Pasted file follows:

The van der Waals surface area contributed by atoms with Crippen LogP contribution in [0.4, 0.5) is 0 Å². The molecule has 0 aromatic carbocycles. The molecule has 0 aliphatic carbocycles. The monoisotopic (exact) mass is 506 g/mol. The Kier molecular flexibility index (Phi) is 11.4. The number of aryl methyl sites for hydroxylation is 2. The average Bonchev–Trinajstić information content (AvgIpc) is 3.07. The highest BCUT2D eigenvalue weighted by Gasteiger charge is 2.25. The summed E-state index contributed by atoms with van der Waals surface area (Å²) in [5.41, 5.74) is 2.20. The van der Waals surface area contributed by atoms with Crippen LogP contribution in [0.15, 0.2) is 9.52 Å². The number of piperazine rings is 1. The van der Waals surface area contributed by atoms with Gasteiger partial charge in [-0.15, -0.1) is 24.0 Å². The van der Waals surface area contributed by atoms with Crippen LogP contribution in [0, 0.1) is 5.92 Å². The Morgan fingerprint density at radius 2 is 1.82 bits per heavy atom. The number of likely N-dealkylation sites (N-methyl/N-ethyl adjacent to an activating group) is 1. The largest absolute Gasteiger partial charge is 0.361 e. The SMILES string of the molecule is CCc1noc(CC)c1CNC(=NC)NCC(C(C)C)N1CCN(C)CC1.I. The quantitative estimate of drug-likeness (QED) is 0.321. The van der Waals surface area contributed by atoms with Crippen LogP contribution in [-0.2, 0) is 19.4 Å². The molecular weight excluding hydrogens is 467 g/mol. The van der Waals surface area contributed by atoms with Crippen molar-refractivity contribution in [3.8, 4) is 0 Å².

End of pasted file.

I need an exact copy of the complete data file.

The van der Waals surface area contributed by atoms with Crippen LogP contribution in [0.4, 0.5) is 0 Å². The molecule has 0 aromatic carbocycles. The molecule has 0 aliphatic carbocycles. The monoisotopic (exact) mass is 506 g/mol. The Kier molecular flexibility index (Phi) is 11.4. The number of aryl methyl sites for hydroxylation is 2. The average Bonchev–Trinajstić information content (AvgIpc) is 3.07. The highest BCUT2D eigenvalue weighted by Gasteiger charge is 2.25. The summed E-state index contributed by atoms with van der Waals surface area (Å²) in [5.41, 5.74) is 2.20. The van der Waals surface area contributed by atoms with Crippen LogP contribution in [0.15, 0.2) is 9.52 Å². The number of piperazine rings is 1. The van der Waals surface area contributed by atoms with Gasteiger partial charge in [-0.15, -0.1) is 24.0 Å². The van der Waals surface area contributed by atoms with Crippen LogP contribution in [0, 0.1) is 5.92 Å². The Morgan fingerprint density at radius 2 is 1.82 bits per heavy atom. The number of likely N-dealkylation sites (N-methyl/N-ethyl adjacent to an activating group) is 1. The largest absolute Gasteiger partial charge is 0.361 e. The SMILES string of the molecule is CCc1noc(CC)c1CNC(=NC)NCC(C(C)C)N1CCN(C)CC1.I. The quantitative estimate of drug-likeness (QED) is 0.321. The van der Waals surface area contributed by atoms with Crippen LogP contribution in [-0.2, 0) is 19.4 Å². The molecular weight excluding hydrogens is 467 g/mol. The van der Waals surface area contributed by atoms with Crippen molar-refractivity contribution in [3.8, 4) is 0 Å².